Spencer straightened the ribbons on his blues jacket, swallowing his sadness. He had met John’s family a time or two when they had visited John when he was stationed at Castle and Pope. They were proud of their son and tried to visit each base he had been stationed at. The last time Spencer had seen them was two years ago. He knew this day would be tough for all of them, especially Kate. He prayed for strength and wisdom for the weeks ahead.

He thought of the letter written by John, now sitting on Spencer’s desk at home after he pulled it out from his file safe. He would have to give it to Kate and soon. He’d rather stand still through a tornado.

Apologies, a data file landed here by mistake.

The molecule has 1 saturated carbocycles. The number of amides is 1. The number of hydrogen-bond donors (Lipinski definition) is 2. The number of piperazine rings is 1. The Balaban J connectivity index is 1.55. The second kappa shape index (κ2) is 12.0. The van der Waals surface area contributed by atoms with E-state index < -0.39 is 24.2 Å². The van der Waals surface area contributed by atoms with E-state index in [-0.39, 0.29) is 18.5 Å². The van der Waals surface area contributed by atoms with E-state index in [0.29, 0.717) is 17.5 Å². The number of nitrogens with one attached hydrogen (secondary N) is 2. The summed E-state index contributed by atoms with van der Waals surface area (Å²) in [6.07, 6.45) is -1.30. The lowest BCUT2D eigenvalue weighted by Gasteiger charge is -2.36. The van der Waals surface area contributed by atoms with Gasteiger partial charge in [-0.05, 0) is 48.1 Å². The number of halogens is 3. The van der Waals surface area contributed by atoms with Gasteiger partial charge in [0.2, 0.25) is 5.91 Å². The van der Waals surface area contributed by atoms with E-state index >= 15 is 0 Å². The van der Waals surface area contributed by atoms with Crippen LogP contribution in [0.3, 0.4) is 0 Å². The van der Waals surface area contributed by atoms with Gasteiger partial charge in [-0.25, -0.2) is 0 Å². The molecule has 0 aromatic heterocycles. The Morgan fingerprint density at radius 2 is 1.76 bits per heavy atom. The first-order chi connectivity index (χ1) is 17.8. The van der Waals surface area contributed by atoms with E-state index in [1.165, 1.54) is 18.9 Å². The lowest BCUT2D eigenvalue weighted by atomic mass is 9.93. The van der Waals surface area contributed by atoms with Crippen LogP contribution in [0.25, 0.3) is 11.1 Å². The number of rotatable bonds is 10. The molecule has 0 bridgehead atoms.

Spencer recalled previous exchanges he’d heard between Kate and John when Kate would say something like, “I’m never going to be a mother and there’s no changing my mind.” Or, “Motherhood, who needs it?” Spencer didn’t take her too seriously, and hoped she had been joking. He’d find out soon enough.

But now, he had a funeral to attend. He ran down the stairs to the lobby and out to the cab, feeling like a twenty pound pumpkin weighed down his stomach.


Until next time,


Kate Prepares for John’s Funeral

For several days, Kate found herself wandering her apartment, looking at photos of her and John on dates at the zoo, or at the St. Louis Arch, or with other Air Force friends. She cried so much, she couldn’t anymore.

Jen came over one afternoon after her shift with a small bouquet of carnations and daisies and a card. She stayed for a while and sat with Kate, not saying anything. In the silence they stared at the walls or watched Buttons playing with his rope. Kelly called and brought over some German chocolate cake, which Kate appreciated but couldn’t eat. She put it in the freezer for another day.